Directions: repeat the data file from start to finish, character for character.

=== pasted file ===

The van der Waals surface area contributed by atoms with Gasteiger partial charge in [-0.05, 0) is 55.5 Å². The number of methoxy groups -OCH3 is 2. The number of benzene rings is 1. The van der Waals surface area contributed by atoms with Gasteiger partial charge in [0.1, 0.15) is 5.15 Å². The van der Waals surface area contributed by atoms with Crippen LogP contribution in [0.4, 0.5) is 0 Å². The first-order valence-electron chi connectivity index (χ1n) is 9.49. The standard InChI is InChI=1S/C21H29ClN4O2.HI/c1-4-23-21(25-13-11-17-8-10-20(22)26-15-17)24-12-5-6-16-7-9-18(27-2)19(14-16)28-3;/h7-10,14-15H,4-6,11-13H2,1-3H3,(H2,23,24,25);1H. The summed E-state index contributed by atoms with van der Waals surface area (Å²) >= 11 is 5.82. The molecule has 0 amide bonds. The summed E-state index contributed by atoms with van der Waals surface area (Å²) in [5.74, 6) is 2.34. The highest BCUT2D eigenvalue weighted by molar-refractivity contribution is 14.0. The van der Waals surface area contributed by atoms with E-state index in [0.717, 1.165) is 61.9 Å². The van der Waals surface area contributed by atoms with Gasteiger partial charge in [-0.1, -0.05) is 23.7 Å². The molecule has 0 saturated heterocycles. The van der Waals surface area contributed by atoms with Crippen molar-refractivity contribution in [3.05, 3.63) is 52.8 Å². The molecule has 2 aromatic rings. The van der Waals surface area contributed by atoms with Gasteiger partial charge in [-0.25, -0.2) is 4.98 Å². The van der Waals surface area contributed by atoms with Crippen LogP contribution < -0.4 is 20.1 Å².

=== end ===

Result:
The van der Waals surface area contributed by atoms with Gasteiger partial charge in [-0.05, 0) is 55.5 Å². The number of methoxy groups -OCH3 is 2. The number of benzene rings is 1. The van der Waals surface area contributed by atoms with Gasteiger partial charge in [0.1, 0.15) is 5.15 Å². The van der Waals surface area contributed by atoms with Crippen LogP contribution in [0.4, 0.5) is 0 Å². The first-order valence-electron chi connectivity index (χ1n) is 9.49. The standard InChI is InChI=1S/C21H29ClN4O2.HI/c1-4-23-21(25-13-11-17-8-10-20(22)26-15-17)24-12-5-6-16-7-9-18(27-2)19(14-16)28-3;/h7-10,14-15H,4-6,11-13H2,1-3H3,(H2,23,24,25);1H. The summed E-state index contributed by atoms with van der Waals surface area (Å²) >= 11 is 5.82. The molecule has 0 amide bonds. The summed E-state index contributed by atoms with van der Waals surface area (Å²) in [5.74, 6) is 2.34. The highest BCUT2D eigenvalue weighted by molar-refractivity contribution is 14.0. The van der Waals surface area contributed by atoms with E-state index in [0.717, 1.165) is 61.9 Å². The van der Waals surface area contributed by atoms with Gasteiger partial charge in [-0.1, -0.05) is 23.7 Å². The molecule has 0 saturated heterocycles. The van der Waals surface area contributed by atoms with Crippen molar-refractivity contribution in [3.05, 3.63) is 52.8 Å². The molecule has 2 aromatic rings. The van der Waals surface area contributed by atoms with Gasteiger partial charge in [-0.25, -0.2) is 4.98 Å². The van der Waals surface area contributed by atoms with Crippen LogP contribution < -0.4 is 20.1 Å².